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Sprocket and chain swap 748

Discussion in 'Mechanical & Technical' started by Fighterama, Jul 2, 2005.

  1. This is a one-man sprocket swap on a Ducati 748 superbike. Somewhat graphic intensive, and there are more images available to those who have an interest or need to see a part/process more closely.

    First, make sure you have a clean workspace, room to work, proper tools for each task, and the ability to support your bike. Have necessary washers/new hardware/clips/replacement parts that will allow you to finish the task without having to stop mid-stream as I did to get something.

    Here is the first shot, bike supported, as it was ridden last, chain with SEVERE looseness issue. NEVER let your chain get this bad!


    Remove chain guard, front sprocket cover, ziptie brake lines out of your way, make the workspace as easy to use as possible (saves time later)


    Loosen your chain adjustment device (on SSSA bikes, there will be an eccentric hub assy that rotates to tighten the chain, std swingarms will have the 2 nut adjusters). Now use your choice of a chain press/breaker, dremel, or die grinder to remove the chain. I will show 2 images, one is removing the mushroom on the pin, the other is how my hilbilly farm-boy ass did it, by cutting the actual link sides.



    Now walk the chain off the front sprocket, place the bike in gear, remove whatever retainer is keeping your sprocket nut from loosening, then remove the front sprocket nut. Std bikes will have a washer with tabs on it, and a large nut that typically requires a ton of torque to remove. Air wrenches work wonders in this job. Ducati uses 2 smaller nuts in a floating arrangement on a splined shaft, much easier to do.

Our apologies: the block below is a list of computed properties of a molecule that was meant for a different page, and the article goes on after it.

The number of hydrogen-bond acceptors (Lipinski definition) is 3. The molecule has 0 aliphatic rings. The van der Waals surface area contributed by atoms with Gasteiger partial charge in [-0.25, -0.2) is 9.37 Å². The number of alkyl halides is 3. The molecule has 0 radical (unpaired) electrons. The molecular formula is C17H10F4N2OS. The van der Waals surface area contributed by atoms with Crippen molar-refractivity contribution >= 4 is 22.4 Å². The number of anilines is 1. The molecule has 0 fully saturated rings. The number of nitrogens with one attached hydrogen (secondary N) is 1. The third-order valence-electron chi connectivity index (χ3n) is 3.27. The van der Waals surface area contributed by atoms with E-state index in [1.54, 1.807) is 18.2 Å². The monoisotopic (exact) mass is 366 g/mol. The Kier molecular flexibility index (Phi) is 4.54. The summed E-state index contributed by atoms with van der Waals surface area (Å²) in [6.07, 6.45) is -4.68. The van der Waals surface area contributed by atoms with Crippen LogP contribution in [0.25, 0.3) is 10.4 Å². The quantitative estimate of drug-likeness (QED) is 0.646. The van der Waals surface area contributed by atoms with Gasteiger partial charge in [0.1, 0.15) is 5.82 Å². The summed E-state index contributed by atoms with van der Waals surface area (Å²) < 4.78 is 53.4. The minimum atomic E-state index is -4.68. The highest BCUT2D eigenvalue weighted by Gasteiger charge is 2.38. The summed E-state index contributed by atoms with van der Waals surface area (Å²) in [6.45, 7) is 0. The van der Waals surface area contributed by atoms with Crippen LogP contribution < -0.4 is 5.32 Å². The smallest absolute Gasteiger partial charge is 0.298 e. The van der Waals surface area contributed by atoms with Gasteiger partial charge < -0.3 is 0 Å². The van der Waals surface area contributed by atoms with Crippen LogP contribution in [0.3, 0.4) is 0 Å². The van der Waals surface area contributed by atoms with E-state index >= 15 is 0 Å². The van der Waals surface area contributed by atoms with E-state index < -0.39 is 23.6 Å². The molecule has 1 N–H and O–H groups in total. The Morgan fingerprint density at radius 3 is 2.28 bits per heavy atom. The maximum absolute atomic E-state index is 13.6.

At this point in my particular exercise, I heard that oh-so-beloved sound, and I began to gently hump the air like a dog surrounded by females. Then this came into view:


    This is what my favorite man in brown had to bring:


    Okay... back to the story:

    This is a convenient time to go ahead and just finish the front sprocket assy. Slip the front sprocket back onto the splined shaft with the bike in gear, tighten the retaining nuts, place whatever protection your bike uses back in place, and the front is complete.


    As this is a 748, I will try to use general concepts but this bike is different than most as far as the brake disassembly, wheel removal, etc.

    Remove the rear wheel and axle (and brake caliper on std bikes), making sure the bike is adequately supported. This may require use of the rear brake to create resistance to get the axle nuts off, or you may have opposing nuts to do the same. Remove the rear wheel from the bike.


    Depending on your bike, you will either remove the sprocket and carrier assy from the wheel or the hub assy. In this case its the hub, so remove both axle nuts, and gently tap the carrier off the axle.


    This may require some modified supporting techniques like this...


    Remove the sprocket from the carrier, making sure to clearly mark or place each washer, nut, circlip in its respective order for proper reassembly. Some bikes carry the cush drive (rubber bushings that soften the blow to the rear wheel, thereby preventing some wheelspin) in the wheel, some in the carrier, so remove and replace according to your model. Once separated, clean everything while you have the chance, and begin the reassembly process.